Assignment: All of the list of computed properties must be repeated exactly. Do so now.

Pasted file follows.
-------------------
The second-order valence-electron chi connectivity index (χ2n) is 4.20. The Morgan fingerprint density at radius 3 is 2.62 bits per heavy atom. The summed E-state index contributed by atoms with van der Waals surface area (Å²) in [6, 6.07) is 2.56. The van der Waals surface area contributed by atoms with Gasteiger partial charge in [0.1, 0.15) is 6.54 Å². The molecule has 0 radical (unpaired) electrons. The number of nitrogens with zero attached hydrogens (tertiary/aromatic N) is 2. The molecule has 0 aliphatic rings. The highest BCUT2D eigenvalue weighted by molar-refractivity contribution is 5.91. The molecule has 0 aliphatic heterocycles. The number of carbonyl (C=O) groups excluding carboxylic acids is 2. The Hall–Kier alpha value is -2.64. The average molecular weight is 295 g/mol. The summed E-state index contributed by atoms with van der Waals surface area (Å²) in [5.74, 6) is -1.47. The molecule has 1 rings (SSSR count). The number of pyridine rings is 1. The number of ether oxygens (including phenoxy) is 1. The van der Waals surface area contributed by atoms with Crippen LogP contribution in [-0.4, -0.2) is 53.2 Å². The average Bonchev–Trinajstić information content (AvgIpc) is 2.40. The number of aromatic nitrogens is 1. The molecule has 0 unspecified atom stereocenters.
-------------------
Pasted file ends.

The second-order valence-electron chi connectivity index (χ2n) is 4.20. The Morgan fingerprint density at radius 3 is 2.62 bits per heavy atom. The summed E-state index contributed by atoms with van der Waals surface area (Å²) in [6, 6.07) is 2.56. The van der Waals surface area contributed by atoms with Gasteiger partial charge in [0.1, 0.15) is 6.54 Å². The molecule has 0 radical (unpaired) electrons. The number of nitrogens with zero attached hydrogens (tertiary/aromatic N) is 2. The molecule has 0 aliphatic rings. The highest BCUT2D eigenvalue weighted by molar-refractivity contribution is 5.91. The molecule has 0 aliphatic heterocycles. The number of carbonyl (C=O) groups excluding carboxylic acids is 2. The Hall–Kier alpha value is -2.64. The average molecular weight is 295 g/mol. The summed E-state index contributed by atoms with van der Waals surface area (Å²) in [5.74, 6) is -1.47. The molecule has 1 rings (SSSR count). The number of pyridine rings is 1. The number of ether oxygens (including phenoxy) is 1. The van der Waals surface area contributed by atoms with Crippen LogP contribution in [-0.4, -0.2) is 53.2 Å². The average Bonchev–Trinajstić information content (AvgIpc) is 2.40. The number of aromatic nitrogens is 1. The molecule has 0 unspecified atom stereocenters.